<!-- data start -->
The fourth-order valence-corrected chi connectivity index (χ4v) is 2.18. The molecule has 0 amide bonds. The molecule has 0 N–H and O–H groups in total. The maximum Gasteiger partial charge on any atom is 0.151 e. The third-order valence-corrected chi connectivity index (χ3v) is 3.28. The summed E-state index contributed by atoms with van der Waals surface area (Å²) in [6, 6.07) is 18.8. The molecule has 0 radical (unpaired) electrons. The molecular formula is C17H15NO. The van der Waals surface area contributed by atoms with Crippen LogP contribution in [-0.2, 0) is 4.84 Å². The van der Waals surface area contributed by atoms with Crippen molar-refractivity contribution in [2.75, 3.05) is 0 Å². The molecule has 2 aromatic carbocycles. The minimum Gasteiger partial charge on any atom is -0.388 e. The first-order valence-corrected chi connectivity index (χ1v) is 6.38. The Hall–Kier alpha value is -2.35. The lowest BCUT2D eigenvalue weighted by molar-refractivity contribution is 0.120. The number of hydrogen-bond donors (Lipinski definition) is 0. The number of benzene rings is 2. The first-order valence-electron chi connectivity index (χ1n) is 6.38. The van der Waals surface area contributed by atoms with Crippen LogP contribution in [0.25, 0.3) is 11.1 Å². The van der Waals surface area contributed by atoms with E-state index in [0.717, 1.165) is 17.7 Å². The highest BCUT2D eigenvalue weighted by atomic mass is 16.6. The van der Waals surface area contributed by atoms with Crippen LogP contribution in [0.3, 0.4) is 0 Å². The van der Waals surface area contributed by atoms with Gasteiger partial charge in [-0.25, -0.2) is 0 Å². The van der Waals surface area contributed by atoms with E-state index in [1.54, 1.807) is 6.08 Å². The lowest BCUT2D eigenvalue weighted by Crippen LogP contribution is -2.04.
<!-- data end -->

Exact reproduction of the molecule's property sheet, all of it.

The fourth-order valence-corrected chi connectivity index (χ4v) is 2.18. The molecule has 0 amide bonds. The molecule has 0 N–H and O–H groups in total. The maximum Gasteiger partial charge on any atom is 0.151 e. The third-order valence-corrected chi connectivity index (χ3v) is 3.28. The summed E-state index contributed by atoms with van der Waals surface area (Å²) in [6, 6.07) is 18.8. The molecule has 0 radical (unpaired) electrons. The molecular formula is C17H15NO. The van der Waals surface area contributed by atoms with Crippen LogP contribution in [-0.2, 0) is 4.84 Å². The van der Waals surface area contributed by atoms with Crippen molar-refractivity contribution in [2.75, 3.05) is 0 Å². The molecule has 2 aromatic carbocycles. The minimum Gasteiger partial charge on any atom is -0.388 e. The first-order valence-corrected chi connectivity index (χ1v) is 6.38. The Hall–Kier alpha value is -2.35. The lowest BCUT2D eigenvalue weighted by molar-refractivity contribution is 0.120. The number of hydrogen-bond donors (Lipinski definition) is 0. The number of benzene rings is 2. The first-order valence-electron chi connectivity index (χ1n) is 6.38. The van der Waals surface area contributed by atoms with Crippen LogP contribution in [0.25, 0.3) is 11.1 Å². The van der Waals surface area contributed by atoms with E-state index in [0.717, 1.165) is 17.7 Å². The highest BCUT2D eigenvalue weighted by atomic mass is 16.6. The van der Waals surface area contributed by atoms with Crippen LogP contribution in [0.3, 0.4) is 0 Å². The van der Waals surface area contributed by atoms with Gasteiger partial charge in [-0.25, -0.2) is 0 Å². The van der Waals surface area contributed by atoms with E-state index in [1.54, 1.807) is 6.08 Å². The lowest BCUT2D eigenvalue weighted by Crippen LogP contribution is -2.04.